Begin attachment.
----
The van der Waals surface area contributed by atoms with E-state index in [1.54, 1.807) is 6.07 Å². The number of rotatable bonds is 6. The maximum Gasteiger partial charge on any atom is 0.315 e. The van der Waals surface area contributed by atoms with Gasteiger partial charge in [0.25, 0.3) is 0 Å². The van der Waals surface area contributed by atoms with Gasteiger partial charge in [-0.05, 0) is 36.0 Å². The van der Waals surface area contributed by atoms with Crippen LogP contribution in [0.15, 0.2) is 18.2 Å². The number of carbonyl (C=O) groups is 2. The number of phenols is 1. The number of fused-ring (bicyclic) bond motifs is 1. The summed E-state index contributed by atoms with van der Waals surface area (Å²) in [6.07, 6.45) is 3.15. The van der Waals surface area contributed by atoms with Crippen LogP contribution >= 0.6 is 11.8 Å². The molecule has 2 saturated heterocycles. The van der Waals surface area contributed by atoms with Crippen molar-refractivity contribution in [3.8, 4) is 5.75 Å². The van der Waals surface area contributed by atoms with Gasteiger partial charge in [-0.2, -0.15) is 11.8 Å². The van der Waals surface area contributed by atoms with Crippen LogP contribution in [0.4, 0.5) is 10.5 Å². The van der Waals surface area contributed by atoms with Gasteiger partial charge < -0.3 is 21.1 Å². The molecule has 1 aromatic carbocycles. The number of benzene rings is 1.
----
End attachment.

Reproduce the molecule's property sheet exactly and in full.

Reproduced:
The van der Waals surface area contributed by atoms with E-state index in [1.54, 1.807) is 6.07 Å². The number of rotatable bonds is 6. The maximum Gasteiger partial charge on any atom is 0.315 e. The van der Waals surface area contributed by atoms with Gasteiger partial charge in [0.25, 0.3) is 0 Å². The van der Waals surface area contributed by atoms with Gasteiger partial charge in [-0.05, 0) is 36.0 Å². The van der Waals surface area contributed by atoms with Crippen LogP contribution in [0.15, 0.2) is 18.2 Å². The number of carbonyl (C=O) groups is 2. The number of phenols is 1. The number of fused-ring (bicyclic) bond motifs is 1. The summed E-state index contributed by atoms with van der Waals surface area (Å²) in [6.07, 6.45) is 3.15. The van der Waals surface area contributed by atoms with Crippen LogP contribution >= 0.6 is 11.8 Å². The molecule has 2 saturated heterocycles. The van der Waals surface area contributed by atoms with Crippen molar-refractivity contribution in [3.8, 4) is 5.75 Å². The van der Waals surface area contributed by atoms with Gasteiger partial charge in [-0.2, -0.15) is 11.8 Å². The van der Waals surface area contributed by atoms with Crippen LogP contribution in [0.4, 0.5) is 10.5 Å². The van der Waals surface area contributed by atoms with Gasteiger partial charge < -0.3 is 21.1 Å². The molecule has 1 aromatic carbocycles. The number of benzene rings is 1.